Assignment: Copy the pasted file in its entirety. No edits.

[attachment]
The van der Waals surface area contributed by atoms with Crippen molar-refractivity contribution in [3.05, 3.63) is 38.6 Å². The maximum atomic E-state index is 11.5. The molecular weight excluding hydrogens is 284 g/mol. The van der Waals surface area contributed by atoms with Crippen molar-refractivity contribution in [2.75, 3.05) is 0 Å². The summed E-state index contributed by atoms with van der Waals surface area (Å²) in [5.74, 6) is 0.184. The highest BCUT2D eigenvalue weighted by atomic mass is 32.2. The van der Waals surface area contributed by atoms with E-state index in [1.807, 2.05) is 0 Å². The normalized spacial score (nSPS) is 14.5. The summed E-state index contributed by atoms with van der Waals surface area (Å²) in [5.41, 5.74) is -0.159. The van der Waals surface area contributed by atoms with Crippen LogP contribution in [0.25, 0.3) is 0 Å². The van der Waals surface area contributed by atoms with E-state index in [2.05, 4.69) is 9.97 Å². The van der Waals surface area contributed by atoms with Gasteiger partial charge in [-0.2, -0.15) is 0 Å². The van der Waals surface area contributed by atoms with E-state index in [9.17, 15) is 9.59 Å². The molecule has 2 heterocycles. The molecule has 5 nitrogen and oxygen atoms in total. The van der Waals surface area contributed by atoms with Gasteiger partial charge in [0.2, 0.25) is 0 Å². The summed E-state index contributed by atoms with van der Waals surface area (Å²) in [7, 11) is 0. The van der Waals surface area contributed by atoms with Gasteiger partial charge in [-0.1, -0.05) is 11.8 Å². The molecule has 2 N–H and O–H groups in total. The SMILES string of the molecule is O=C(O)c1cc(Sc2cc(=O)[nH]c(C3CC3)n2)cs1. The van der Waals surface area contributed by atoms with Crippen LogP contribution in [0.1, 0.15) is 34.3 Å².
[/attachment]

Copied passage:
The van der Waals surface area contributed by atoms with Crippen molar-refractivity contribution in [3.05, 3.63) is 38.6 Å². The maximum atomic E-state index is 11.5. The molecular weight excluding hydrogens is 284 g/mol. The van der Waals surface area contributed by atoms with Crippen molar-refractivity contribution in [2.75, 3.05) is 0 Å². The summed E-state index contributed by atoms with van der Waals surface area (Å²) in [5.74, 6) is 0.184. The highest BCUT2D eigenvalue weighted by atomic mass is 32.2. The van der Waals surface area contributed by atoms with E-state index in [1.807, 2.05) is 0 Å². The normalized spacial score (nSPS) is 14.5. The summed E-state index contributed by atoms with van der Waals surface area (Å²) in [5.41, 5.74) is -0.159. The van der Waals surface area contributed by atoms with Crippen LogP contribution in [0.25, 0.3) is 0 Å². The van der Waals surface area contributed by atoms with E-state index in [2.05, 4.69) is 9.97 Å². The van der Waals surface area contributed by atoms with Gasteiger partial charge in [-0.2, -0.15) is 0 Å². The van der Waals surface area contributed by atoms with E-state index in [9.17, 15) is 9.59 Å². The molecule has 2 heterocycles. The molecule has 5 nitrogen and oxygen atoms in total. The van der Waals surface area contributed by atoms with Gasteiger partial charge in [0.2, 0.25) is 0 Å². The summed E-state index contributed by atoms with van der Waals surface area (Å²) in [7, 11) is 0. The van der Waals surface area contributed by atoms with Gasteiger partial charge in [-0.1, -0.05) is 11.8 Å². The molecule has 2 N–H and O–H groups in total. The SMILES string of the molecule is O=C(O)c1cc(Sc2cc(=O)[nH]c(C3CC3)n2)cs1. The van der Waals surface area contributed by atoms with Crippen LogP contribution in [0.1, 0.15) is 34.3 Å².